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Never wrestle with a pig. You'll only get muddy, and the pig will enjoy it.

12 September 2012

The RCZ is a seriously good looking car in he flesh but it always needed decent engine for a bit of go. This could give it the performance to go with the fine looks.

12 September 2012

The new look is a big improvement to me. And the higher powered version appeals too, especially as it gets an lsd. 

It would be nice to get this engine, box and LSD in the 508. It would make a proper sports saloon

12 September 2012

The revised front looks like a union of the 107 and 208, which is no real bad thing, and looks a LOT better than the "wide-mouthed frog" grille on the current model ...

Myk

12 September 2012

I've been waiting for the RCZ to get the new Peugeot toned-down front, and it doesn't disappoint.  The lower grille looks a bit odd but overall it's a huge improvement.  It finally makes it a good-looking car from front to back. 

Wasn't a convertible mooted at one point?

12 September 2012

I am currently an RCZ owner and too be honest I am not impressed with what they done. They have just destroyed the residuals on a car I got last year for £26,000 with a nose that looks worse. The RCZ forums are mixed on this some can't stand it, disappointment and others like it. What I don't get is this is their halo car and in 2 years they have radically changed the front rather than minor changes rivals like Audi, VW, BMW etc do in this sector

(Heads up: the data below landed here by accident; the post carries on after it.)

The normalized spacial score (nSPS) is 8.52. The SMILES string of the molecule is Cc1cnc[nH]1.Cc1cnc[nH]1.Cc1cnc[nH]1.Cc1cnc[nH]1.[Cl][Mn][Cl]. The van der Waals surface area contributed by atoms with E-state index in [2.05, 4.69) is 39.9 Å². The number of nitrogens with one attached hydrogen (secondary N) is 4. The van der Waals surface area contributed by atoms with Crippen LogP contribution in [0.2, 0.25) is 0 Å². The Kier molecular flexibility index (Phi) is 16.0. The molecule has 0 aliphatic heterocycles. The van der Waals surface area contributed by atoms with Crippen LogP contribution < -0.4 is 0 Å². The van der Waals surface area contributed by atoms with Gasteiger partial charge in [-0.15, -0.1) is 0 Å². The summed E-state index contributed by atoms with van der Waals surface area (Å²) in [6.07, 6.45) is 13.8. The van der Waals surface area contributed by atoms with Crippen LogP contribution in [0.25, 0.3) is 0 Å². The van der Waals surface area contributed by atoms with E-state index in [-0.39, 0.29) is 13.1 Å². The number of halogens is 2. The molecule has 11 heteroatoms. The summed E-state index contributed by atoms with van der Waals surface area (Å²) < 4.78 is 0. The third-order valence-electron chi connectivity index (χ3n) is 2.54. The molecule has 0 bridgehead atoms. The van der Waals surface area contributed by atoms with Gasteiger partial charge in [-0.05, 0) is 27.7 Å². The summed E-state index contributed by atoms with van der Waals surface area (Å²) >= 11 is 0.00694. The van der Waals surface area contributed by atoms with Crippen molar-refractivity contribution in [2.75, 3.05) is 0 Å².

Myk

12 September 2012

tomy90 wrote:

I am currently an RCZ owner and too be honest I am not impressed with what they done. They have just destroyed the residuals on a car I got last year for £26,000 with a nose that looks worse. The RCZ forums are mixed on this some can't stand it, disappointment and others like it. What I don't get is this is their halo car and in 2 years they have radically changed the front rather than minor changes rivals like Audi, VW, BMW etc do in this sector

Coupes are a fashion-conscious market, and someone like Peugeot has had to refresh to give themselves something new to flog.  The German marques have a huge following and don't need to continually mix things up; people buy them regardless of what they look like. How else can you explain the sucess of the BMW X1 and the Porsche Panamera?